You heard about snacks when tasting whisky. Now is the time to know more about the best food to go with whisky. Discover everything in the paragraphs below!
When we think of the whiskies of popular ken, we imagine it drunk slowly at the low light of a dwindling wedding celebration, a fresh bottle of Macallan opened to celebrate the closing of an expensive deal, or the cradled sip of a cold Scotsman overlooking his neighboring loch. We do not really think of it going with food.
This is partly due to the strong, often overwhelming, flavour profile offered by the spirit. Beers and wines often background themselves, making for easy drinking alongside most meals (sometimes so much so that they become popular ingredients in the meal itself!).
On the contrary, you never really hear of whisky being used in the same way other drinks are to create white wine sauces, red wine reductions, beer chili or a lager-based fish fry batter.
When whisky presents itself to your palate, it has a punjent character. Strong peats, smokiness and malted barleys do not tend to meld with a lot of flavours and it can, indeed, overpower them.
What about snacks that work better in a whisky tasting? Discover them all, in this article: http://www.whiskyflavour.com/blog/snacks-with-whiskey/
Similarly, drinking whisky alongside the wrong flavours can often ruin how your tastebuds receive this beautiful golden-brown nectar. Certain citrus and/ or vinegary flavours can really pierce and muddy the smoke and peat of whiskies.
Perhaps one reason behind this is Scotland’s history regarding whisky and food. Before this spirit became a global signifier of class sophistication, whisky was often enjoyed as warming food accompaniment bythe working class in the Lowlands areas. This juxtaposed the ruling financial classes of Scotland, who would typically tuck into fine dinners with glasses of rum or claret.
This is proof that there is specific food to go with whisky. In fact, the distinctive flavours and powerful tasting notes can merge with certain flavours on a plate and produce some incredible combinations. If you want to avoid any of those potentially scary eventualities and find out how exactly to enjoy your whisky with food, then read on as we break it down comprehensively in this article.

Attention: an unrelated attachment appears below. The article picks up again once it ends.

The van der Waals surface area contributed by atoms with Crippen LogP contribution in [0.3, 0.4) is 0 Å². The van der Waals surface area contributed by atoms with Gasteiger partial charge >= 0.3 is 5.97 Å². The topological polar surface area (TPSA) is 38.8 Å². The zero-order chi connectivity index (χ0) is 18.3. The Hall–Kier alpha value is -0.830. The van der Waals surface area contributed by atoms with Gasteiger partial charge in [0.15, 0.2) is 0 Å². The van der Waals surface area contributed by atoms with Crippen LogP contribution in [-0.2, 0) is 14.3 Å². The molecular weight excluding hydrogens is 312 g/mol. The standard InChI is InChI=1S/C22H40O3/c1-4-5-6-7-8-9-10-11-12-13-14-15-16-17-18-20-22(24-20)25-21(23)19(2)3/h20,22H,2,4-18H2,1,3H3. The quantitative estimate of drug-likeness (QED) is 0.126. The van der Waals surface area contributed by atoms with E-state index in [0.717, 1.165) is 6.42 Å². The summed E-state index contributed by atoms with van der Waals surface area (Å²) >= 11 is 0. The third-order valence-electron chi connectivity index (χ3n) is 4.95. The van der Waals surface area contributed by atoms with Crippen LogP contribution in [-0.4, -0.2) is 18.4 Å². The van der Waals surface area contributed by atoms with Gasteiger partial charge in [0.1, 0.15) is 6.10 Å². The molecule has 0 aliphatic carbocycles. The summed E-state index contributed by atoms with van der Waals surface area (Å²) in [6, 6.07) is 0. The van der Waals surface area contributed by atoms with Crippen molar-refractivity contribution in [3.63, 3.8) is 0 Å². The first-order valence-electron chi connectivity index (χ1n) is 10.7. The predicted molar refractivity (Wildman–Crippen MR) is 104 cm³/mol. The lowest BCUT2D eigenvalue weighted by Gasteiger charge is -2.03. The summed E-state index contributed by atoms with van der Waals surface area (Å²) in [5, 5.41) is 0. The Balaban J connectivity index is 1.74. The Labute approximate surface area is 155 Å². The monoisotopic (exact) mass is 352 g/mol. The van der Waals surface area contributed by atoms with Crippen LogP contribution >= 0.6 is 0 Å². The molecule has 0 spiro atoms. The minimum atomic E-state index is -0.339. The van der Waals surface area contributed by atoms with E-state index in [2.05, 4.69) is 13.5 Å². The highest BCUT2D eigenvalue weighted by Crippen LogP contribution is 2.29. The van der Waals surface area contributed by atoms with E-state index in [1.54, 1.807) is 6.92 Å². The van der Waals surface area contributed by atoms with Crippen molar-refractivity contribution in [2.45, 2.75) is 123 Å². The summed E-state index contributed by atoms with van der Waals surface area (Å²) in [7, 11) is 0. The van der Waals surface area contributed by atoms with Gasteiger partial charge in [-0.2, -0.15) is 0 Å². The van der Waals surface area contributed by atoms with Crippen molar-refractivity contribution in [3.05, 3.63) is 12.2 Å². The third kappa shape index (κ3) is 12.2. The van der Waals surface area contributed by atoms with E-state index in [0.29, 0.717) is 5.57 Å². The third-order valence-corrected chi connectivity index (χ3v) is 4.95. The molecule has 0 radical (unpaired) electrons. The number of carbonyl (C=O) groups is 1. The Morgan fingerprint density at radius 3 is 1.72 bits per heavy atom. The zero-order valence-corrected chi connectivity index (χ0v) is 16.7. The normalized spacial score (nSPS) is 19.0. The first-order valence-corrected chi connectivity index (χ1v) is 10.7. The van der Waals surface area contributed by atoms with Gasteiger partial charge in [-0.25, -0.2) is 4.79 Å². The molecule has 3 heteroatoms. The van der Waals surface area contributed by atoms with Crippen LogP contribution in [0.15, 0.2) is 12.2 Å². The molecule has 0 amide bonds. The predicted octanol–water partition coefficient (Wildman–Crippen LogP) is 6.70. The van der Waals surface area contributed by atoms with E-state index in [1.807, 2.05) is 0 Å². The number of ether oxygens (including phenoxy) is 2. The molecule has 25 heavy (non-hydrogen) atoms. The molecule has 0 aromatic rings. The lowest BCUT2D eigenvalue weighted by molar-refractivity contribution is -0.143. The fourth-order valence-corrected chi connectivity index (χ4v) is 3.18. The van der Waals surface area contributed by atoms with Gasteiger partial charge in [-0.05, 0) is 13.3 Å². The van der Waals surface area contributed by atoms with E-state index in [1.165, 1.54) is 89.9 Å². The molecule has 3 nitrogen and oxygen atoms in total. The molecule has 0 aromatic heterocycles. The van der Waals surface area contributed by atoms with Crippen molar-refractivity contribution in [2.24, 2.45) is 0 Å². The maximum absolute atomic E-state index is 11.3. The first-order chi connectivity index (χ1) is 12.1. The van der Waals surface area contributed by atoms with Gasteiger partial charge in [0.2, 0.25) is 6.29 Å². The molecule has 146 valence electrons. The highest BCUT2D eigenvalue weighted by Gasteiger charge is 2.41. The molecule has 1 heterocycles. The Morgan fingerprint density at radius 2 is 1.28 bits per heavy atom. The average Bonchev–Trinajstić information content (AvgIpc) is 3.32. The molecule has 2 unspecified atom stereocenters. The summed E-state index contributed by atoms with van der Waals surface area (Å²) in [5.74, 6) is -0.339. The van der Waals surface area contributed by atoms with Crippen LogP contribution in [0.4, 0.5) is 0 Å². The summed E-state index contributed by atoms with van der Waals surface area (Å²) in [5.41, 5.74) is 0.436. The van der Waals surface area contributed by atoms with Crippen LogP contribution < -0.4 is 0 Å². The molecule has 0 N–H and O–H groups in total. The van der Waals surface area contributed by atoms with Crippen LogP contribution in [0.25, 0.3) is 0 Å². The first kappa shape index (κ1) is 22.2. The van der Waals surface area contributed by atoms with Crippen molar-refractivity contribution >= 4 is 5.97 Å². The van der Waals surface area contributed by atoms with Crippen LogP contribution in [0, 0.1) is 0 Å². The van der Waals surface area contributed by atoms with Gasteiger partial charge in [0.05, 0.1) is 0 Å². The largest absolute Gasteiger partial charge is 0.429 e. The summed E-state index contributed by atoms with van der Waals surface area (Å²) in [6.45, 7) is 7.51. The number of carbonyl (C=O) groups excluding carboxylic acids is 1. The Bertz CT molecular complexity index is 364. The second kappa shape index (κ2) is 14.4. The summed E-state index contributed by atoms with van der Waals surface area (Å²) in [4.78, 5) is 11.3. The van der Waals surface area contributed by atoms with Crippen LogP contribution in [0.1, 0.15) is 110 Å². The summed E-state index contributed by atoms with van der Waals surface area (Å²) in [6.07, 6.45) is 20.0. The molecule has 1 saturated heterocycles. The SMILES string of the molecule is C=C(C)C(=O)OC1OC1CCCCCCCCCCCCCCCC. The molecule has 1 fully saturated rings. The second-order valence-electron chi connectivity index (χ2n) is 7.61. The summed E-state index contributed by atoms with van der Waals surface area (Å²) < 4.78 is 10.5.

How to pair food with whisky?
Whisky contains a multitude of differences! In order to know what’s the best food to go with whisky, you have to know what is the proper way to pair them.
A light Chivas Regal blend matured in bourbon casks is going to have a totally set of tasting notes than the smokey, peaty envelop of a Talisker.
You would not pair some ingredients together when composing a dish and its garnishes. For example, as a squeeze of lemon would NEVER grace the top of a carbonara, it is quite the same with a good whisky.
In the next section, we will break down the key differences in classic whisky tastes, and what types of flavours in different foodstuffs that might match with well.
Before we do this, one key aspect to note first is exactly what you are meant to be matching.
It cannot be stressed enough that you are not trying to match flavour profiles directly to one another. While it might seem that a beautiful, smoky Lagavulin might be a perfect companion to a smoked Loch Loman salmon, nothing could be further from the truth! As we have established: whisky is powerful. A deep, smoky whisky will easily overpower the nuanced, delicate smoke of the smoke-cured salmon.
So, what you need to find the best food to go with whisky with dishes that associate well with certain flavours. For example, a whisky with fruitier, apple notes will pair fantastically with a piece of beautifully soft Char Siu pork.
These following lists are the kinds of flavours we recommend pairing with tasting notes of whisky.
The best food to go with whisky
With lighter, bourbon cask aged whiskies like Chivas Regal, Glenfiddich and Aberlour you could serve:
- Rich and decadent salads;
- Shellfish and other fish products;
- Lightly prepared poultry – the same sort of dishes you would serve white wine together.
A more balanced whisky with a medium flavour profile, like Balvenie, Glenmorangie and Laphroaig will have a distinct, tannic flavor profile. For drams like this you should consider the following for pairing:
- Red meats like beef and venison;
- Fatty cuts of steak with creamy, buttery sauces;
- Rich sauces;
- Matured (possibly smoked) cheeses;
- Raisins and dates;
For peaty, smoky drams like Bowmore or Highland Park, we recommend:
- Rich, fatty, soft slow cooked meats;
- The distinctive and devilishly fishy taste of oysters,
- Blue cheese and some (lighter) citrus fruits;
- NEVER with smoked foods.
What did you thought about our suggestions of food to go with whisky? If you have any other idea, tell us in the comments!